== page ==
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Culinary Wilderness

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Clint called my paintings "culinary wilderness" when he was writing the description for the show invitation. Here's a little bit more about my art process.

Wheat Paste: formerly a fine art material that I used when printmaking or bookbinding. Now it is the familiar coating on every surface of my kitchen after cooking with my boys.

When I was writing and illustrating Cook Until Desired Tenderness, I worked the pastry and salad stations in two very nice restaurants in The City. The plating of food was a delicate art. The due date for my manuscript was the same as for my first baby. Then cooking and painting changed.

Cooking up a batch of wheat paste starts with the intention to make muffins. Stir together dry ingredients using two citrus juicers, a melon baler, two pairs of tongs, an ice cream scoop, two whisks, all the measuring spoons and cups, a bunch of stickers, a Lego, toothpicks…toothpicks? But toothpicks make better blow-darts then they do muffins. Show little brother how to insert a toothpick into a cocktail straw and shoot it out like a spitwad into the sugar canister, pick it out and suck on it then repeat, repeat, repeat, grab a slobbery handful of sugar and use the toothpicks for a swordfight. The muffin tin becomes an arcade game that is a mix of basketball and whack-a-mole. Clean up the floury mess with a bench scraper, used like a bulldozer, and a wet sponge. When the little brother wants to use the only sponge, the big brother convinces him to rub his bare stomach in the wheat paste instead. He tries, but it’s not good enough. Above the ensuing fight, I hear a distinctive shout, “LAUNCH.” The rolling pin. A red knot begins to form on the little brother’s forehead. Game Over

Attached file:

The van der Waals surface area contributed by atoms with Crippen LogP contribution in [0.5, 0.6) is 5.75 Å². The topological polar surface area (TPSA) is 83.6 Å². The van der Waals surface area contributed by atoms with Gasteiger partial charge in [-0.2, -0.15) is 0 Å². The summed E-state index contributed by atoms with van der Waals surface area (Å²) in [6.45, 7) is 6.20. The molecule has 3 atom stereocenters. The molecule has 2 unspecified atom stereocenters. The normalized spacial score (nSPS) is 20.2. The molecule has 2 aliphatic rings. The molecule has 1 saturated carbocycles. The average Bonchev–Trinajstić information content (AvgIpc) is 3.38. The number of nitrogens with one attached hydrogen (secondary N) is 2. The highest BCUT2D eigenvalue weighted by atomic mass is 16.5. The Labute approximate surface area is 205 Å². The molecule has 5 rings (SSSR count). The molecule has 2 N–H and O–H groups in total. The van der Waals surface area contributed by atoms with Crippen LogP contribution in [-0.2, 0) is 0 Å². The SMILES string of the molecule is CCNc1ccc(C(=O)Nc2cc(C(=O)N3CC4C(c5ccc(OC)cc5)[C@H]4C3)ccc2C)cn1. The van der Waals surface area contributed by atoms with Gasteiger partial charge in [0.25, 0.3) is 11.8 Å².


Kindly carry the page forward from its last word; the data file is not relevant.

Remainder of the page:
I used rabbit skin glue to make these new paintings. Cooking it smells just like cooking Knox or Jell-o. The subject of the paintings is a combination of my childhood art: mud pies, and my grown-up art: Still life oil paintings, and the culinary arts. First I make the actual mud pies, running around getting Jell-o in my garden and mud in my refrigerator. Then I photograph them. I print the pictures in many tiles on “rice paper” that I have crammed through my desktop printer. The tiles are reassembled and bonded to crinoline fabric using rabbit skin glue. This becomes the canvas on which I paint the still life, changing and adding to the photograph. Creating the sense of beauty and chaos that is food.


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